Sunday, July 3, 2016

Light Lists—A Modern Look

The Light List (LL) is a crucial USCG publication for navigation for several reasons. The primary one is it includes information about the aids to navigation (ATONs, ie buoys, lights, day marks, radio aids) that is often not available on nautical charts, such as the nominal range and height of some lights, and other descriptions. This is especially true when relying on paper charts or using echarts in the RNC format, which are just graphic images of the paper charts.

Cover of the US Light List

A partial exception comes into play when using official US vector echarts (ENC) as these charts do include ATON data that are updated when the charts are updated, so in principle with automated ENC updates, you have all the latest ATON information as of about 10 days. They are updated every week, with about a 3 day processing time.  Thus an updated US ENC is much like having the latest Light List on board—but we are then at the mercy of our echart program that we count on to alert us that a new edition is available.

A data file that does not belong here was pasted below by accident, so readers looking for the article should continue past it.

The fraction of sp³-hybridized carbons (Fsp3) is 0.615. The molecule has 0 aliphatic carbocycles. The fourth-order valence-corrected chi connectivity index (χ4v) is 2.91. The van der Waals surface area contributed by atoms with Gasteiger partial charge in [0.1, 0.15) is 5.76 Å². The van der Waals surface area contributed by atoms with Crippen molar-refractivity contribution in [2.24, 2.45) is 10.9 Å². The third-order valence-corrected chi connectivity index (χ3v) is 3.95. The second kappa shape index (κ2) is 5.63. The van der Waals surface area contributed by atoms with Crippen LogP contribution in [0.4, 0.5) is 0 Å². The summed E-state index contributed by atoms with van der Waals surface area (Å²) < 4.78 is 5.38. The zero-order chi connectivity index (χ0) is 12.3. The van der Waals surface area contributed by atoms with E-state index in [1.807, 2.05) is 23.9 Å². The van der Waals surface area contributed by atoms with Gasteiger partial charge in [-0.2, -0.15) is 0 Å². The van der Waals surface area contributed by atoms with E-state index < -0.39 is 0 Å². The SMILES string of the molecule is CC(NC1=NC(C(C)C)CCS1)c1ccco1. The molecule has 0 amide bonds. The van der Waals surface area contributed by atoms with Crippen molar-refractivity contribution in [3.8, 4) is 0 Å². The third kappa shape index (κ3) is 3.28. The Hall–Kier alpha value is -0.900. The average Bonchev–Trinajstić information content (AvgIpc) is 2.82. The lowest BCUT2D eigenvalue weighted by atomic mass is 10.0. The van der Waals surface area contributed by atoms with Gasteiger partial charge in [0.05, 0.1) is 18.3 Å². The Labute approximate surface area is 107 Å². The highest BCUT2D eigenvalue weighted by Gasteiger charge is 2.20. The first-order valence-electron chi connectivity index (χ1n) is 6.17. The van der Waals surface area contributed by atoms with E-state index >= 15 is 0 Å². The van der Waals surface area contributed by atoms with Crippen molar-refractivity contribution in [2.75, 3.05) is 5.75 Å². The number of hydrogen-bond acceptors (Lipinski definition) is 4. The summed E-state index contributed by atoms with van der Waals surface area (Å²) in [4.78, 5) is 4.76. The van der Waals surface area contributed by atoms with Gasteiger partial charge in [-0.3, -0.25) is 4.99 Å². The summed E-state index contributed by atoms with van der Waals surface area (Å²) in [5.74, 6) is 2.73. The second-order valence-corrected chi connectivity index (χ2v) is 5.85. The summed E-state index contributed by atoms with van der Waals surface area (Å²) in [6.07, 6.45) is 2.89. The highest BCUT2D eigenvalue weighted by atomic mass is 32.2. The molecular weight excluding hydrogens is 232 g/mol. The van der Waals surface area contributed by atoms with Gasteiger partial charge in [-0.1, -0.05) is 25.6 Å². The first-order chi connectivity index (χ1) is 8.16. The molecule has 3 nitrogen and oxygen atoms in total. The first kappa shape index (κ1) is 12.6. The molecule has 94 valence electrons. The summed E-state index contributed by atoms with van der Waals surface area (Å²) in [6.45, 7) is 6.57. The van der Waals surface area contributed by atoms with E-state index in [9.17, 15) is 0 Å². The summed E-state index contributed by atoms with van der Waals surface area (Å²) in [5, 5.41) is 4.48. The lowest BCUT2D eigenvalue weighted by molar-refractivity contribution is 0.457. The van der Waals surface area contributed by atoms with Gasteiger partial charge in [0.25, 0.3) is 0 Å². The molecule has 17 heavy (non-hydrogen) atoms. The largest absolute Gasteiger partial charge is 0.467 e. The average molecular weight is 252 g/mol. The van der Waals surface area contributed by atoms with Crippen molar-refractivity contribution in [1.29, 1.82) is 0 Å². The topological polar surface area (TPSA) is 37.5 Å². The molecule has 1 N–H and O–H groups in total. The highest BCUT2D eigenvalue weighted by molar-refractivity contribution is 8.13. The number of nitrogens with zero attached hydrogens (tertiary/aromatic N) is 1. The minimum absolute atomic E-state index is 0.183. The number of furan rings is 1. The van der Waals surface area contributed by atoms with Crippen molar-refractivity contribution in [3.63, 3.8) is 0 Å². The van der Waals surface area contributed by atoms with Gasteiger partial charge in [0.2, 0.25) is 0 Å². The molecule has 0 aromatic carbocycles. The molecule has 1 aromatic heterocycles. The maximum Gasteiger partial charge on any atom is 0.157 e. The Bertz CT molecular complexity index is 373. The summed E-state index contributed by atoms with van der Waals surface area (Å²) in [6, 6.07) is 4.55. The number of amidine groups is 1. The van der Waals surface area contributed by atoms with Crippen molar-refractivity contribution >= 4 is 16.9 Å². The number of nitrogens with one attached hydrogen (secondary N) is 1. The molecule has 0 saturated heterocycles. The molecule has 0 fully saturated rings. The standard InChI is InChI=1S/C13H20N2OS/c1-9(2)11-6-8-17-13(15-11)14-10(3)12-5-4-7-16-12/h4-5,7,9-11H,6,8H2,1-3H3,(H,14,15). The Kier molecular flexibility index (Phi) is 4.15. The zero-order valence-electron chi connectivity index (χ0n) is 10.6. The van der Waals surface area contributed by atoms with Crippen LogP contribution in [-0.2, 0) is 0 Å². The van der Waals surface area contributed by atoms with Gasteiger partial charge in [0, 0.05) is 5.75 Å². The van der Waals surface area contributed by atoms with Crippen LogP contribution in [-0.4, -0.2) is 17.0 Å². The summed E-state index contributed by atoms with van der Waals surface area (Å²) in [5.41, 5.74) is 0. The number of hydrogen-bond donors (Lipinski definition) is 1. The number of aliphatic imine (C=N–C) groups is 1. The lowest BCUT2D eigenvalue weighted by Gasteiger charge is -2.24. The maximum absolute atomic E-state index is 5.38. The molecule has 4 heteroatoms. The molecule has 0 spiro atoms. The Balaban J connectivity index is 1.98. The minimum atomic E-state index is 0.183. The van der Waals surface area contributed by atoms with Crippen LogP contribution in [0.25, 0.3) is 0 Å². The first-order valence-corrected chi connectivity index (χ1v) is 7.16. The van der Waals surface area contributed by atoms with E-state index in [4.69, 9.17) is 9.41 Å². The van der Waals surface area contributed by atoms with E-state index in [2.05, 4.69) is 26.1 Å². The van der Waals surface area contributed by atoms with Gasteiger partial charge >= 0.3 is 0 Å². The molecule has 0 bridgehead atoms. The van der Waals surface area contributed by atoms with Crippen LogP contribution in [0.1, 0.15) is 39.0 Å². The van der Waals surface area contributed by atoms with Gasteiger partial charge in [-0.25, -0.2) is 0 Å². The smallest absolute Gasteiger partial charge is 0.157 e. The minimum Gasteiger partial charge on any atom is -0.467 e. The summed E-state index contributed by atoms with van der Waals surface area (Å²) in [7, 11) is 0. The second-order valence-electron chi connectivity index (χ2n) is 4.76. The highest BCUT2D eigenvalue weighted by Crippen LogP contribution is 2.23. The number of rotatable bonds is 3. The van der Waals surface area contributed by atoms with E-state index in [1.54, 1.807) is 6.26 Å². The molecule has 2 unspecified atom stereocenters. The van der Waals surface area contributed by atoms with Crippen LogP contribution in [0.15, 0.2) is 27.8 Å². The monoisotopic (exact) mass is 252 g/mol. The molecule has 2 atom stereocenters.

But even with updated ENC, we should at least download one copy of the LL so we get all the extensive support tables and information that appears in the front part of the book.  We have long held that your best lesson on lights is to just read the 25 or so introductory pages to an US LL, including especially the Preface and Glossary included. There are also many helpful illustrations on these pages.  So the second important reason to have a LL is to learn how to interpret the lights, buoys, and other aids we run across on the waterway.  The LL is especially value for interpreting daymarks and it is growing increasingly important to understanding AIS aids. Those using USCG DGPS will also find crucial data there